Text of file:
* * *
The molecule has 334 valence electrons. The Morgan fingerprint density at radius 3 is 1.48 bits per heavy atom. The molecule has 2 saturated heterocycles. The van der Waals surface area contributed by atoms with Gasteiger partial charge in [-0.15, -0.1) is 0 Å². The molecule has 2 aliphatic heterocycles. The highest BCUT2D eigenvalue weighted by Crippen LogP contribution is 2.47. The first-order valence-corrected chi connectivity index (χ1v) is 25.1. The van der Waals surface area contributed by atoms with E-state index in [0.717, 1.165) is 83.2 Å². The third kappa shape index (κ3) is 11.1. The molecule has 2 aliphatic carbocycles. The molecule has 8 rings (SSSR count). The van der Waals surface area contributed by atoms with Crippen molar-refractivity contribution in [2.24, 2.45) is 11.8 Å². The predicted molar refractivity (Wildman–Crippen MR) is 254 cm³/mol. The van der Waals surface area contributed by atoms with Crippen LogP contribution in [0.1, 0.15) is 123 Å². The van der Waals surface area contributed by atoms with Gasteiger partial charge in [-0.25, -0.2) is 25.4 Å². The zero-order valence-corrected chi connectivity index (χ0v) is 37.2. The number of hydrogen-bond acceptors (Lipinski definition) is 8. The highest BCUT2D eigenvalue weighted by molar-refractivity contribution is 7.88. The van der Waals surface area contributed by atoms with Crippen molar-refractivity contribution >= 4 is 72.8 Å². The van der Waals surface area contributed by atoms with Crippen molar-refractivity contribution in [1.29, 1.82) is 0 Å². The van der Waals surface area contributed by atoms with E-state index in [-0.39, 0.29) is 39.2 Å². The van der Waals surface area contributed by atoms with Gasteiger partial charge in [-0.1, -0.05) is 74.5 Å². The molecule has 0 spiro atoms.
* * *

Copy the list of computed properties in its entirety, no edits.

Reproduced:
The molecule has 334 valence electrons. The Morgan fingerprint density at radius 3 is 1.48 bits per heavy atom. The molecule has 2 saturated heterocycles. The van der Waals surface area contributed by atoms with Gasteiger partial charge in [-0.15, -0.1) is 0 Å². The molecule has 2 aliphatic heterocycles. The highest BCUT2D eigenvalue weighted by Crippen LogP contribution is 2.47. The first-order valence-corrected chi connectivity index (χ1v) is 25.1. The van der Waals surface area contributed by atoms with E-state index in [0.717, 1.165) is 83.2 Å². The third kappa shape index (κ3) is 11.1. The molecule has 2 aliphatic carbocycles. The molecule has 8 rings (SSSR count). The van der Waals surface area contributed by atoms with Crippen molar-refractivity contribution in [2.24, 2.45) is 11.8 Å². The predicted molar refractivity (Wildman–Crippen MR) is 254 cm³/mol. The van der Waals surface area contributed by atoms with Crippen LogP contribution in [0.1, 0.15) is 123 Å². The van der Waals surface area contributed by atoms with Gasteiger partial charge in [-0.25, -0.2) is 25.4 Å². The zero-order valence-corrected chi connectivity index (χ0v) is 37.2. The number of hydrogen-bond acceptors (Lipinski definition) is 8. The highest BCUT2D eigenvalue weighted by molar-refractivity contribution is 7.88. The van der Waals surface area contributed by atoms with Crippen molar-refractivity contribution >= 4 is 72.8 Å². The van der Waals surface area contributed by atoms with Crippen molar-refractivity contribution in [1.29, 1.82) is 0 Å². The van der Waals surface area contributed by atoms with E-state index in [-0.39, 0.29) is 39.2 Å². The van der Waals surface area contributed by atoms with Gasteiger partial charge in [-0.1, -0.05) is 74.5 Å². The molecule has 0 spiro atoms.